According to the New York Times: “Texas was one of only four states — Kansas, Oklahoma and Missouri are the others — to apply a criminal sodomy law exclusively to same-sex partners. An additional nine states — Alabama, Florida, Idaho, Louisiana, Mississippi, North Carolina, South Carolina, Utah and Virginia — have criminal sodomy laws on their books that in theory, if not in practice, apply to opposite-sex couples as well. As a result of the majority’s broad declaration today that the government cannot make this kind of private sexual choice a crime, all those laws are now invalid.”
It’s worth noting that these laws were not mere misdemeanors, either; in Idaho, the potential sentence was 15 years to life.
It has long been my belief that government has no right to enter our homes and make moral decisions for us. Any law we pass necessarily limits our freedoms, and the only justification for limiting freedoms in one way is to increase them in another. In the most obvious example, we must ban murder, because murder takes all rights from its victims. But even much more abstract laws tend to fit this mold: environmental protection, for example, limits the freedoms of polluters in order to increase the freedom of all Americans to live safely; anti-fraud laws limit our speech, but they protect us from more serious threats to our property rights.
Moral legislation, however, inevitably restricts rights for some people without increasing rights for others. When a couple’s right to commit a sexual act in privacy is limited, whose rights are increased? When an American flag is burned, whose rights are decreased? If we cherish our constitution because it guarantees our freedoms, then we must accept that those freedoms will be exercised in ways we might find abhorrent. America was founded by religious communities whose views and practices were unacceptable in the Old World; those groups chose to establish a republic in which they would live in harmony, allowing each individual his right to make his own moral decisions.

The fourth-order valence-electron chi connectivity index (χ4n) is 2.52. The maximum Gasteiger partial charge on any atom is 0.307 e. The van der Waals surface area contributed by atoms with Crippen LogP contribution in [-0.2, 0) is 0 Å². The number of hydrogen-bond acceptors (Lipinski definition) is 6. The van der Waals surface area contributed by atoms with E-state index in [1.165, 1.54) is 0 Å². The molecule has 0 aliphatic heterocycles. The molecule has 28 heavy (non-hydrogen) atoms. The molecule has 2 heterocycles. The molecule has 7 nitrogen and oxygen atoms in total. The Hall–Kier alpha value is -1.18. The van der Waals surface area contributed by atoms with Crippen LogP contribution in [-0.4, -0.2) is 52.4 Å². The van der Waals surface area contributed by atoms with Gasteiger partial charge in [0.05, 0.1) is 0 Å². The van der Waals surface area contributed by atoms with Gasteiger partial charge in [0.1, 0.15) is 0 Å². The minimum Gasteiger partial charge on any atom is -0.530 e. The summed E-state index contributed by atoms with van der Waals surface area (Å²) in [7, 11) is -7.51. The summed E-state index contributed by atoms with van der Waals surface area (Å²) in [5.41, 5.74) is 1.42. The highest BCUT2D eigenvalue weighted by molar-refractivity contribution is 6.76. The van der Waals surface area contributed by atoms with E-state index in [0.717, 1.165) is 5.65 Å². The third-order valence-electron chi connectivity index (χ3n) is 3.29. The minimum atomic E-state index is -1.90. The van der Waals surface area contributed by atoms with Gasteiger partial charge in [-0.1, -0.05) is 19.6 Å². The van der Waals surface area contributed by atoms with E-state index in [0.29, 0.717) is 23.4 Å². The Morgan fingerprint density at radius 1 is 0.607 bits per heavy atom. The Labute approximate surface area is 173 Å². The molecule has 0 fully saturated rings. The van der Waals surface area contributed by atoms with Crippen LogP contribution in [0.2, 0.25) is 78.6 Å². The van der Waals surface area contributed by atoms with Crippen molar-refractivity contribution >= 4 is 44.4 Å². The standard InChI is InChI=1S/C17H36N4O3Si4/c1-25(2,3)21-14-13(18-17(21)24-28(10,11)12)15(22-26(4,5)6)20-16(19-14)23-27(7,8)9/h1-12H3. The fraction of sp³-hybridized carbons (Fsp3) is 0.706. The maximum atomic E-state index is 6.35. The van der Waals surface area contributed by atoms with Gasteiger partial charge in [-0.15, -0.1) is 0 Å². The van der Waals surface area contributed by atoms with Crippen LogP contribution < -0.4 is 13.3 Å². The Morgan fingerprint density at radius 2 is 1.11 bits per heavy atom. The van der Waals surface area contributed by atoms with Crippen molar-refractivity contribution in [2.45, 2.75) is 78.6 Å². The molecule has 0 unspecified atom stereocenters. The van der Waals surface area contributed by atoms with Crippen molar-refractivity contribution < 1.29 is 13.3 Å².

This goes for certain hot-button issues championed by conservatives as well. Perhaps we have gone too far in limiting prayer in schools, and certainly education without moral content is impossible and absurd. With school prayer as with all issues, we must look carefully to see which rights are extended by our legal decisions, and which are curtailed, and whether the balance is a worthy one to strike.
When you pose the question in this way — when you ask, What freedoms are protected, and what freedoms are lost? — it becomes difficult to take anything the government does for granted. Drug laws, highways, taxes, wars should all be subject to this line of enquiry, and we should take the results of that enquiry seriously.
But in the meantime, a shameful category of American law has at last been overturned. Adults are now free to make their own decisions about their most intimate encounters, and that is as it should be.